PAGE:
Police brass mobilized cops all over the five boroughs last week to manage elevated security threats as the war in Israel worsened. Up against one of the busiest schedules in department history, officers still managed to find time to make a special presentation to Bronx children with disabilities.
Officers from the NYPD’s Health and Wellness unit along with Sergeant Aaron Lohman and K9 Glory visited students at the International Institute for the Brain (iBRAIN) on Oct. 12 to discuss how they keep the public safe.
Located at 403 East 191st Street, the institute serves students ages 5-21 living with brain injuries or brain-based disorders in intimate class settings. Through these classes, those with special needs receive language therapy, physical therapy and more during individually tailored sessions. They are also treated to special visits — like last week’s from the NYPD and one of its beloved canines.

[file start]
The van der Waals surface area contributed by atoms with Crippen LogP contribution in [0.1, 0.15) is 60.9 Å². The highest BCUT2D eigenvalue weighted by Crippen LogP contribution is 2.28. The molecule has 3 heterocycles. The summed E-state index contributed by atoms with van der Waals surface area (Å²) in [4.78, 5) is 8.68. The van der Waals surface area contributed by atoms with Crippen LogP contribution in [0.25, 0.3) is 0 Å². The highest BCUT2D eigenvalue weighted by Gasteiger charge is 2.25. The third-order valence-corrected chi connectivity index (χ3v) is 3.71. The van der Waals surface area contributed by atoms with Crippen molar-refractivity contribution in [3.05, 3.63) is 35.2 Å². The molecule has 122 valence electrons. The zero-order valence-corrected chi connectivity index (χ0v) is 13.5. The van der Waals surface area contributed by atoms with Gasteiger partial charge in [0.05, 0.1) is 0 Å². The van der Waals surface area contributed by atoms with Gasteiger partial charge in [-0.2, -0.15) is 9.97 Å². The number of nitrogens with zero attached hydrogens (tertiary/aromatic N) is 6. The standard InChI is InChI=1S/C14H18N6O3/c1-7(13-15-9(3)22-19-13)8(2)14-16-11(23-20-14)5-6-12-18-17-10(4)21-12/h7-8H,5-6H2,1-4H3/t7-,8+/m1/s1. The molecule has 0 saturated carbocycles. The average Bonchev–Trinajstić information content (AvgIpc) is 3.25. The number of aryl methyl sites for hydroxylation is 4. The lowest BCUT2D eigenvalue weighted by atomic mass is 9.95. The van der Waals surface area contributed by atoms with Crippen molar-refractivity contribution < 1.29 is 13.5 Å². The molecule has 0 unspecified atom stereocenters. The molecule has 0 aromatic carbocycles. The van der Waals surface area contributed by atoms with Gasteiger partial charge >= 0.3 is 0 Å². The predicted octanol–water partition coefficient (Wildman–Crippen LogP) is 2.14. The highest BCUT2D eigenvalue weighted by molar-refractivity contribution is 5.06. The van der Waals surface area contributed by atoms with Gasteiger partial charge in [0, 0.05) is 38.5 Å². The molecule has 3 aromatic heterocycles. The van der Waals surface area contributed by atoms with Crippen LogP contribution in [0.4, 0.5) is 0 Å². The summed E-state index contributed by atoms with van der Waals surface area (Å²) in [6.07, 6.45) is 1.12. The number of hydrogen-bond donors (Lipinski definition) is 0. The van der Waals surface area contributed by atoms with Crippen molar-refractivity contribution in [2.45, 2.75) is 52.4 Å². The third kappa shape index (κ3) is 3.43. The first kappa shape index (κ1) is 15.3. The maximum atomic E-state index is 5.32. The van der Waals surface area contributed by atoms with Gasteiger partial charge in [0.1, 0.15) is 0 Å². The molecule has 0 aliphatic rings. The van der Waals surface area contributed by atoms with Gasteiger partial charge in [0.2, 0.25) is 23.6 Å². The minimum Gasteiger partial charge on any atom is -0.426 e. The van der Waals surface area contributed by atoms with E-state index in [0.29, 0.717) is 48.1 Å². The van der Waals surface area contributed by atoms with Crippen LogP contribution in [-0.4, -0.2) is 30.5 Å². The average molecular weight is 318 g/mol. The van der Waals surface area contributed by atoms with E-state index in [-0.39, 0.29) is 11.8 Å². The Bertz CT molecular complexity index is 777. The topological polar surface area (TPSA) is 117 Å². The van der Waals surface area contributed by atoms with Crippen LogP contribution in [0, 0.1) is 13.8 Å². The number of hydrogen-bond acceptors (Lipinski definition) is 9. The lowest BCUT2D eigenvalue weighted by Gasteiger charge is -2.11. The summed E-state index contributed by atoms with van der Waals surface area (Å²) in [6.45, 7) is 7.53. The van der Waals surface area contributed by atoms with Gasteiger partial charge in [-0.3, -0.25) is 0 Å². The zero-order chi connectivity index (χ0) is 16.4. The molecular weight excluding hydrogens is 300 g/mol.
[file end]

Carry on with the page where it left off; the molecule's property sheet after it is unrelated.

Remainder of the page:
During “Community Helpers Week,” the cops visited a classroom of about 10 youngsters, where they discussed day-to-day responsibilities of being a cop and the importance of keeping New Yorkers safe, especially in times of trouble. But the cops said they learned just as much from their audience.
“I think the visit by NYPD members changed some people’s opinions on cops for the better. And I think some people’s opinions of disabled persons changed as well,” said special education teacher James Mathieson.
Despite their best efforts, the officers were completely overshadowed by four-legged cop Glory. Serving in the department as a therapy dog, Glory brought smiles to students as the pup leapt up face-to-face and paws to hands with excited children. Wagging her tail, Glory made sure to greet each child, even jumping onto the handles of their wheelchairs to give them a lick on their faces.
“When Therapy K9 Glory comes with us for visits, she always steals the show,” Sergeant Aaron Lohman said.
iBRAIN’s ultimate goal is to assist families across the globe to find the access to medical care and treatment for brain injuries and brain-based disorders, with the hope of one day finding a cure.